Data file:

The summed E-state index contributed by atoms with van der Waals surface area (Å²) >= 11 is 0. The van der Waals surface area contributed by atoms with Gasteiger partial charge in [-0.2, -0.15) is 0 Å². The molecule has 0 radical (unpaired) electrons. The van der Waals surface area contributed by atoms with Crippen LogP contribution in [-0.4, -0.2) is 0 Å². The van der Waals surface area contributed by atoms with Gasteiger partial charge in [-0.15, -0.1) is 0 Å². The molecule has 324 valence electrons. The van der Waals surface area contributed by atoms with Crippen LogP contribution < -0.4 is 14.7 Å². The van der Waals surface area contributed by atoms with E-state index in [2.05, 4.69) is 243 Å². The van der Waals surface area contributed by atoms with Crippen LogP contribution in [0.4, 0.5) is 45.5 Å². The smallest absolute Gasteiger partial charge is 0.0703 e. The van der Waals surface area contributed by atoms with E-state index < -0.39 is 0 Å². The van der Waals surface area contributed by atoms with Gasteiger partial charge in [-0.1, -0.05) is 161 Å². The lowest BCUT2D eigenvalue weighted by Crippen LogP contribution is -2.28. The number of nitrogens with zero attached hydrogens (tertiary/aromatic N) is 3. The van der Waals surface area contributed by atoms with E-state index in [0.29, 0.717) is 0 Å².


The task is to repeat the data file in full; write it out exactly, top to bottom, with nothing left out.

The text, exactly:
The summed E-state index contributed by atoms with van der Waals surface area (Å²) >= 11 is 0. The van der Waals surface area contributed by atoms with Gasteiger partial charge in [-0.2, -0.15) is 0 Å². The molecule has 0 radical (unpaired) electrons. The van der Waals surface area contributed by atoms with Crippen LogP contribution in [-0.4, -0.2) is 0 Å². The van der Waals surface area contributed by atoms with Gasteiger partial charge in [-0.15, -0.1) is 0 Å². The molecule has 324 valence electrons. The van der Waals surface area contributed by atoms with Crippen LogP contribution < -0.4 is 14.7 Å². The van der Waals surface area contributed by atoms with E-state index in [2.05, 4.69) is 243 Å². The van der Waals surface area contributed by atoms with Crippen LogP contribution in [0.4, 0.5) is 45.5 Å². The smallest absolute Gasteiger partial charge is 0.0703 e. The van der Waals surface area contributed by atoms with E-state index < -0.39 is 0 Å². The van der Waals surface area contributed by atoms with Gasteiger partial charge in [-0.1, -0.05) is 161 Å². The lowest BCUT2D eigenvalue weighted by Crippen LogP contribution is -2.28. The number of nitrogens with zero attached hydrogens (tertiary/aromatic N) is 3. The van der Waals surface area contributed by atoms with E-state index in [0.29, 0.717) is 0 Å².